On May 16th, Dounia Saeme, Potluck's Program Manager for the Kitchen Tables Project spoke to Vancouver City Council in support of the Zero Waste Strategy. Specifically, the Single-Use Item Reduction Strategy.
Dounia convenes the Chef's Table, a group of kitchen managers and chefs from Downtown Eastside food providing organisations and gathered feedback on how a ban on styrofoam and straws could affect food programs in the neighbourhood. Along with enthusiastic support for the zero waste objectives, she also surfaced several ways the city could support meal providers in adopting the regulations.
Here is the content of her speech to council:
Dear Mayor Robertson and City Councillors,
My name is Dounia Saeme. I am the Project Manager for the Downtown Eastside Kitchen Tables (DTES KT), a project of Potluck Café Society. My role is to ensure we improve the health of DTES residents by increasing the nutrititional value, abundance and availability of food in the DTES. Our further goal is to create opportunities to use food as a vehicle for community economic development. In particular,
- We employ residents with barriers to employment to operate the DTES Affordable Produce Market.
- We create and distribute the DTES Food Access Map to help people navigate meal programs and other food programs.
- We operate a Procurement Group, that improves access to healthy fresh foods including produce from local farms for over a dozen DTES meal providers
As part of the Procurement Group, we also convene around fifteen chefs and kitchen managers to talk about the systemic issues they face and ways we can problem solve together. To give you an idea, collectively, the food providers we work with serve over 6000 public meals a day.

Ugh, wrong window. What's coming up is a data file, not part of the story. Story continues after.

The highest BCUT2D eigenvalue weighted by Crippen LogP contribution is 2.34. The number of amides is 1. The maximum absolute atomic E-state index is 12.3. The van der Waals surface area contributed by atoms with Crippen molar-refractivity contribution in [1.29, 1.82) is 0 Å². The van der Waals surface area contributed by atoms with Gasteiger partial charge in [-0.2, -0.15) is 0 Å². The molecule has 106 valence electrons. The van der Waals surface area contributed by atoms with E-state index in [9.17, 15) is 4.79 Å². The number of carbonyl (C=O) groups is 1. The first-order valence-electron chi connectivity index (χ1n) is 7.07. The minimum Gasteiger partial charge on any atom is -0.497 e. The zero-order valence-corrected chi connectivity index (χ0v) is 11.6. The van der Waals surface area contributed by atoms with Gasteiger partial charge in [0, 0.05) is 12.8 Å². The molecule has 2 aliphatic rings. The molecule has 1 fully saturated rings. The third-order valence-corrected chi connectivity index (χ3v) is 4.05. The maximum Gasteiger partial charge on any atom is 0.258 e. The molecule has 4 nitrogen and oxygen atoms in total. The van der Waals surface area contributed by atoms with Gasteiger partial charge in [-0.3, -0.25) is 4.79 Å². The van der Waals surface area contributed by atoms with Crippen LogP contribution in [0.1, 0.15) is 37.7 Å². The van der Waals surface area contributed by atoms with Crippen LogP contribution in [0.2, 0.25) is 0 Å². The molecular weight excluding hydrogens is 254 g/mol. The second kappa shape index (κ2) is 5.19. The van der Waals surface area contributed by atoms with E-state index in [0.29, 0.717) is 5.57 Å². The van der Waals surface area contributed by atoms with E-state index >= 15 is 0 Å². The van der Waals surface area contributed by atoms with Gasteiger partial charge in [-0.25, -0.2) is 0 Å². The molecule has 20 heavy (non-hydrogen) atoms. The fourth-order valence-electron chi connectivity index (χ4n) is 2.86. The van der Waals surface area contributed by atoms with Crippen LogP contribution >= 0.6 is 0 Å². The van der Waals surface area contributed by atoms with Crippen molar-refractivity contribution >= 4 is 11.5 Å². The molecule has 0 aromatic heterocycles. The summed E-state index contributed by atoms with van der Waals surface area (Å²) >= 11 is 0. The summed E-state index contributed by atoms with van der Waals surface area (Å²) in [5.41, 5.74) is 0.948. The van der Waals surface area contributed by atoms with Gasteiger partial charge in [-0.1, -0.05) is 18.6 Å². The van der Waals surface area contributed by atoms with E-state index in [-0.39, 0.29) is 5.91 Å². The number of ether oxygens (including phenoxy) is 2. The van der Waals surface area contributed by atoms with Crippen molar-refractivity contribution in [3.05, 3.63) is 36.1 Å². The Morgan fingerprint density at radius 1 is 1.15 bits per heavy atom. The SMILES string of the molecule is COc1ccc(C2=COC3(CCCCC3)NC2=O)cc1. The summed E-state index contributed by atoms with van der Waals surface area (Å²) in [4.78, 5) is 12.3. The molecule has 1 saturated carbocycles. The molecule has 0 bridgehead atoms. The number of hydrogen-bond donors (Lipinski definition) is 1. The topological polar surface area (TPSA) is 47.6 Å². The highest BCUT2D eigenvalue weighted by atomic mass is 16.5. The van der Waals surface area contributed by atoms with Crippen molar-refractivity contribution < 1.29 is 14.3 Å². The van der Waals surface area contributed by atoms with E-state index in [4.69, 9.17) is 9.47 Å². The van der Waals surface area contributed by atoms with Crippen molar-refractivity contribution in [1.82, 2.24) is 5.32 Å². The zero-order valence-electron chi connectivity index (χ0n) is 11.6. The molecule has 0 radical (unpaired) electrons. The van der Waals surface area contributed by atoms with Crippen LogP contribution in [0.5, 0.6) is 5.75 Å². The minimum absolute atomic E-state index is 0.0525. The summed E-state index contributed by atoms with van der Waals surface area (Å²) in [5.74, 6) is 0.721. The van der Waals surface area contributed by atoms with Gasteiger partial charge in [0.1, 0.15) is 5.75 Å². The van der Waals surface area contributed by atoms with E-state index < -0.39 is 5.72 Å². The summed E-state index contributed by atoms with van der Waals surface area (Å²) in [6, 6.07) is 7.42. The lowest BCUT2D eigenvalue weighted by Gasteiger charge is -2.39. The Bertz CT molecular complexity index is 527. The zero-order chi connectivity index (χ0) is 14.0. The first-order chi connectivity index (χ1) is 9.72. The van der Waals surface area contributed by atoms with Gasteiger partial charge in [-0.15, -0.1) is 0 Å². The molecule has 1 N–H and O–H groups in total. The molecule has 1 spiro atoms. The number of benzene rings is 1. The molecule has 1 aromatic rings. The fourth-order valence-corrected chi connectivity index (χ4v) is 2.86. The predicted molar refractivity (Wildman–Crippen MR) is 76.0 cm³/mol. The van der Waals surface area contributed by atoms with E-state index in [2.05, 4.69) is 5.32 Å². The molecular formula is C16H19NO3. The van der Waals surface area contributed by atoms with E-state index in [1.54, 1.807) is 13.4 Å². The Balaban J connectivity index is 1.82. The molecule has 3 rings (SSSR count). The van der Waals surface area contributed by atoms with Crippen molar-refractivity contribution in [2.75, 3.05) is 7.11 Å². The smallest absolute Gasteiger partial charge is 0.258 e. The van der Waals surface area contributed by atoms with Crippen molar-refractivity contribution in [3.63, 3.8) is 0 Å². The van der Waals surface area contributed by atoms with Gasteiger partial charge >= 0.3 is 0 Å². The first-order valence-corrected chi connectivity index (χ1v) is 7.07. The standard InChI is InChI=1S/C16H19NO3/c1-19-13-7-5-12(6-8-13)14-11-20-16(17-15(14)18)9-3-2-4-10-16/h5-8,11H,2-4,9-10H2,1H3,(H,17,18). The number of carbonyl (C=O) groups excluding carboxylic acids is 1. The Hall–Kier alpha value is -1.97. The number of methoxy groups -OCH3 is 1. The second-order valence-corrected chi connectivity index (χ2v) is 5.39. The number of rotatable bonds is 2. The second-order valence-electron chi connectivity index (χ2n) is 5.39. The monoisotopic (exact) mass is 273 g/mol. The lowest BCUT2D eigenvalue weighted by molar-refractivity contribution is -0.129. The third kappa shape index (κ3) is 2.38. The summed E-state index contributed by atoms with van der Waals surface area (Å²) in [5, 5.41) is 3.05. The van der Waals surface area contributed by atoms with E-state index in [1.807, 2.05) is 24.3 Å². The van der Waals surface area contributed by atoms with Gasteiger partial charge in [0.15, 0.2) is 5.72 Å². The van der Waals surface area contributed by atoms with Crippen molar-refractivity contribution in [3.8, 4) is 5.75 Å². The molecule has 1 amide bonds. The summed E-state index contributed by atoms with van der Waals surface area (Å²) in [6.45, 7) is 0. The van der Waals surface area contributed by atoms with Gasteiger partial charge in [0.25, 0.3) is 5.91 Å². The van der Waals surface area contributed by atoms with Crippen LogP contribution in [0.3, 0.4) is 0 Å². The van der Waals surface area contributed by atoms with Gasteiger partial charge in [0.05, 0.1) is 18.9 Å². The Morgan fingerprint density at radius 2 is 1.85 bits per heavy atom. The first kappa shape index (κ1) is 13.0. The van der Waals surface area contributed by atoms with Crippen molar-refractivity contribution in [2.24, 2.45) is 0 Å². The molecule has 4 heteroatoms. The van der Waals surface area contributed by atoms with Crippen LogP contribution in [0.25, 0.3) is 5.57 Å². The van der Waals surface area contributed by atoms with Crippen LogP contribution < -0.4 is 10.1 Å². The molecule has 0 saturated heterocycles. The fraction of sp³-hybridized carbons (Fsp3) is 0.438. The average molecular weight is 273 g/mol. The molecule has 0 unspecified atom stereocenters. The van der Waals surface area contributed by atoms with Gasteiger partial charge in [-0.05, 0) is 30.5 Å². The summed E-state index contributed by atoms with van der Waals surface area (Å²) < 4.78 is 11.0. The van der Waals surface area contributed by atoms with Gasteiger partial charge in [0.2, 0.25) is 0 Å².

I am continuously humbled by the resilience and passion that drives these chefs and managers to stretch every cent of their budgets to prepare nutritious meals for food insecure individuals. And we are talking budgets of what’s often less than $2/meal.
It is my responsibility to communicate front line insights to you and other influential decision makers because I believe that this kind knowledge transfer contributes to building our community’s capacity to address the challenges that keep our food system from being just and sustainable.
This past year the topic of polystyrene items ban and single use item reduction strategy has come up at every one of our meetings.
There is a real sense of urgency and concern as to the repercussions these measures would have on operational costs. You see, many of these kitchens have the desire to move towards reusable plates, cups and cutlery (and a few already have) but tight budgets and the necessity to serve some meals in to-go containers prevents them from complying with the proposed ban.
So we organized a meeting at the end of last November to get the kitchen managers and chefs in a room with the city staff from zero waste team.
We are proud of our city’s Zero Waste goals and we endorse the Single-Use Item Reduction Strategy.
But food providers in the DTES are going to need more time and more support than the conventional food service industry.
In addition to more time to implement these changes, here are a few initiatives council and staff could consider to support nonprofit meal providers
 The city could fund a subsidy program to make up for the price difference between compostable and non-compostable containers.
 City Capital grants could explicitly allow for funding to pay for the equipment needed to transition into using primarily non-disposables.
 The city could facilitate volume and opportunity buys of compostable disposables as well as re-useable tableware for DTES food providers.
All in all, we support the strategy being recommended and we appreciate city staff’s holistic approach in considering the repercussions of their work on the DTES’ food system.
Everyone should be a part of this shift towards zero waste and we believe that, with your support, we too can phase into this ban.
Thank you for your time.
Dounia P Saeme
Program Manager – DTES Kitchen Tables